The goal of this K24 proposal is to provide salary support for Dr Singh to allow him to spend 50% of his time mentoring pulmonary and critical care fellows, junior faculty and other trainees in patient-oriented research on chronic airway infections. This proposal also will allow Dr Singh to expand his translational research program, and integrate fellows and junior faculty in to the program. Finally, the proposal provides time and infrastructure to help Dr Singh enhance his mentoring skills. The two research projects described are ideal for training physician-scientists in translational research as they involve face-to-face interaction with patients, and laboratory studies in microbiology and genomics. They will also increase our understanding of infection pathogenesis in cystic fibrosis (CF) and other chronic infections, and advance a new therapeutic approach. In Project 1, we examine a novel anti-infective approach that uses the metal gallium (Ga) to disrupt bacterial iron (Fe) metabolism. Due to its chemical similarity to Fe, Ga can substitute for Fe in many biologic systems and inhibit Fe-dependent processes. Our data shows that Ga kills the opportunistic pathogen Pseudomonas aeruginosa (including antibiotic resistant strains), is active against biofilms, and effectively treats 3 different model infections. We propose preclinical laboratory studies to further investigate Ga's activity, and a pharmacokinetic and safety study of IV Ga in subjects with CF. In Project 2, we study genetic diversity in P. aeruginosa populations infecting CF patients. In preliminary studies, we found that infecting P. aeruginosa strains evolve to produce a genetically diverse bacterial population within the host. This is important because diversity can markedly increase the stress resistance of biological communities, and their ability to exploit available resources. If these principles apply to bacterial populations infecting humans, diversity may enhance ability of the bacteria to persist in the face of host defenses and antibiotic treatment. We will measure the genetic diversity of P. aeruginosa populations infecting CF patients, and propose experiments to understand how this diversity affects infectious exacerbations and the efficacy of antibiotic treatment.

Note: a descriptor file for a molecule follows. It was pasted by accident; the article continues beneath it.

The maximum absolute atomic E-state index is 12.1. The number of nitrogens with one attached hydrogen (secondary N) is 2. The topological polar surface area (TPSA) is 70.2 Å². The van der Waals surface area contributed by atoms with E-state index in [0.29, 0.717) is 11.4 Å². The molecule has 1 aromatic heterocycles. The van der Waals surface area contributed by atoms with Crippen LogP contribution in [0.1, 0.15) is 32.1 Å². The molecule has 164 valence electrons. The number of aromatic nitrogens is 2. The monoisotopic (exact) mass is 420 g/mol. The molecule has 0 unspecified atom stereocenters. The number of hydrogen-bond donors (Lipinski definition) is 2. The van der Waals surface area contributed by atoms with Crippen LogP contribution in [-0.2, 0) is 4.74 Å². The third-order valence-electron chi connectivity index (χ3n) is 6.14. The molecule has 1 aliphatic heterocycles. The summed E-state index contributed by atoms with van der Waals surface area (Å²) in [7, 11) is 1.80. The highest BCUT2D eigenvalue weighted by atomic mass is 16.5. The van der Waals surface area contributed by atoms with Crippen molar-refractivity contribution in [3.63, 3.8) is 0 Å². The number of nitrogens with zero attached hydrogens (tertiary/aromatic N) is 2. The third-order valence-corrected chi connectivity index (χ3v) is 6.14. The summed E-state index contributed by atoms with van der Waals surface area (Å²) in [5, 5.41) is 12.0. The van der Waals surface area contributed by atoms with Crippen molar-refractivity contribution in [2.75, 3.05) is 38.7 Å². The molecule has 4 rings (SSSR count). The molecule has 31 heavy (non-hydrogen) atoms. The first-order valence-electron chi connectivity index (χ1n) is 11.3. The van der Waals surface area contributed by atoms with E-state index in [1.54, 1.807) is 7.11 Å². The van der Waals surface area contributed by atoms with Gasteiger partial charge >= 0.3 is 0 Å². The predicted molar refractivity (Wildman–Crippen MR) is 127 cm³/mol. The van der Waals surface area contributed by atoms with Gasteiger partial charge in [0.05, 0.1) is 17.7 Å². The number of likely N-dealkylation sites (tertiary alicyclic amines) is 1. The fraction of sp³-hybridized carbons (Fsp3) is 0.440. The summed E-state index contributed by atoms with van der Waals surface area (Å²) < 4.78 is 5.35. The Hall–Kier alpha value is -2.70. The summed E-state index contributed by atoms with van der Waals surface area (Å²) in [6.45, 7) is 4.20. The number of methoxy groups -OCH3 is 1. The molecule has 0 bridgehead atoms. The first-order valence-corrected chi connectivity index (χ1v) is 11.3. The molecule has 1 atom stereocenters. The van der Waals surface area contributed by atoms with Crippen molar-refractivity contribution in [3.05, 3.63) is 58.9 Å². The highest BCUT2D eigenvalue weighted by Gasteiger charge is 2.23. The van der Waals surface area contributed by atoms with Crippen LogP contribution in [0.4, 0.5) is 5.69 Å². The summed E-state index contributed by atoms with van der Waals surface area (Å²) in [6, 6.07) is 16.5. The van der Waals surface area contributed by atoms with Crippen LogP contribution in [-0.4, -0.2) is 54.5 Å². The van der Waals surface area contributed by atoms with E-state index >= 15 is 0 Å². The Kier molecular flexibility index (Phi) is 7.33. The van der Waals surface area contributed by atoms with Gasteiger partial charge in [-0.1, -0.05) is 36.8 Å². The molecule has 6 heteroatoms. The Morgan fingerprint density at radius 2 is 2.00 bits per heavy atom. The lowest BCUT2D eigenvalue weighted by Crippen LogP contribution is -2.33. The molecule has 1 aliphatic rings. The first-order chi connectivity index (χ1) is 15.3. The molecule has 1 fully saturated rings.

Public Health Relevance

The goal of this K24 is to provide salary support for Dr Singh to allow him to spend 50% of his time mentoring pulmonary and critical care fellows, junior faculty and other trainees in patient oriented research on chronic airway infections. This proposal will allow Dr Singh to expand his translational research program, integrate fellows and junior faculty in to the program, and provide protected time so that he can mentor additional MD fellows. The project also supports research on the pathogenesis of CF infections, and on a new therapeutic approach.

Agency
National Institute of Health (NIH)
Institute
National Heart, Lung, and Blood Institute (NHLBI)
Type
Midcareer Investigator Award in Patient-Oriented Research (K24)
Project #
5K24HL102246-04
Application #
8531333
Study Section
Special Emphasis Panel (ZHL1-CSR-R (F1))
Program Officer
Tigno, Xenia
Project Start
2010-09-01
Project End
2015-08-31
Budget Start
2013-09-01
Budget End
2014-08-31
Support Year
4
Fiscal Year
2013
Total Cost
$176,169
Indirect Cost
$13,050
Name
University of Washington
Department
Internal Medicine/Medicine
Type
Schools of Medicine
DUNS #
605799469
City
Seattle
State
WA
Country
United States
Zip Code
98195
Staudinger, Benjamin J; Muller, Jocelyn Fraga; Halldórsson, Skarphéðinn et al. (2014) Conditions associated with the cystic fibrosis defect promote chronic Pseudomonas aeruginosa infection. Am J Respir Crit Care Med 189:812-24
Penterman, Jon; Singh, Pradeep K; Walker, Graham C (2014) Biological cost of pyocin production during the SOS response in Pseudomonas aeruginosa. J Bacteriol 196:3351-9
Penterman, Jon; Nguyen, Dao; Anderson, Erin et al. (2014) Rapid evolution of culture-impaired bacteria during adaptation to biofilm growth. Cell Rep 6:293-300